Under Review


Lake of Tears


Mark Paul-Hus

Birthed in the now legendary “Emergency Room” era of Vancouver punk rock that brought us bands like Defektors and White Lung, Vapid happened almost by accident. In 2006, Caroline Doyle and Chris Moore had instruments they didn’t know how to play. They enlisted Ben Phillips to teach them, who taught himself to play the drums in the process. Then in walked Katie Doyle, fresh out of musical theatre school. Armed with a voice to kill, she took the mic and a band was born in the truest punk fashion. With singles, an album, and a ton of shows, Vapid has definitely made their presence known.

Their second full length Lake of Tears has been ready for quite some time, just collecting dust while life happens and labels meander. The band finally decided that the songs were too good to waste so they have dusted it off, releasing the album themselves, and rightly so.

Recorded by Hayze Fisher (New Values), Lake of Tears is a collection of well written and well produced songs by a solid, evolving band. From the first track, “Dangerous Liaisons,” things seem cleaner and poppier than past releases. But the vigorous essence of the band is still present. “Crystal Waters” really exhibits the strength and character of Katie Doyle’s vocals while “1983” glides off on a wonderful, dark new wave tangent carried by Caroline Doyle’s deep, steady bass line.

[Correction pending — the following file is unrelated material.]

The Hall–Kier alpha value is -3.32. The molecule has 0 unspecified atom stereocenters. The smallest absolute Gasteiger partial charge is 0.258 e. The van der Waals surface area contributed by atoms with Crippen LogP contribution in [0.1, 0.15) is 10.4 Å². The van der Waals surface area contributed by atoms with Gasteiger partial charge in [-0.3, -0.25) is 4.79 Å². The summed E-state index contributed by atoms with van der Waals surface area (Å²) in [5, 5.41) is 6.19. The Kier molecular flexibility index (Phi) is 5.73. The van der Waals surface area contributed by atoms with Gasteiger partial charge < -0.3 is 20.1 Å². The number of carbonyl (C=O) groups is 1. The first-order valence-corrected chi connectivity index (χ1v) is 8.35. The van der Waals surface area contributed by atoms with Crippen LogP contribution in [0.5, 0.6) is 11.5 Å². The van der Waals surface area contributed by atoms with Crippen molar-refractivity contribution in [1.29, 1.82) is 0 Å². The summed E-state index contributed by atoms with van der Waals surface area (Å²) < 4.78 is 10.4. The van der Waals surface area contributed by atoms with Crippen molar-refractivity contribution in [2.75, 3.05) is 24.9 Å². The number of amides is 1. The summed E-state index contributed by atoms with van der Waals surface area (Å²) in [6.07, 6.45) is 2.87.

The scrappy “L.A.G.G.A.R.D.” and rambunctious “Wild Party” remind us where Vapid came from and will especially appeal to fans of their classic 2008 single, “Do the Earthquake.” Vapid then manage to bring everything together as the wonderfully melodic chorus of “White Lines” collides with a shower of guitar riffage. “Be Bad” is just pure punk rock and “Walk Away” is another well conceived mid-pace rocker that really speaks to the band’s cohesion.

Lake of Tears has been a long time coming. And the band has seen many changes since the album’s initial inception, with Moore leaving, Phillips taking on multiple duties, and Bryce Dunn (Tranzmittors) offering his talent on the kit for a few songs. But thankfully, Vapid has pulled through the changes and come out on top. Lake of Tears is worth the time and effort. It is a well-wrought album by an evolving, exciting band that is anything but vapid.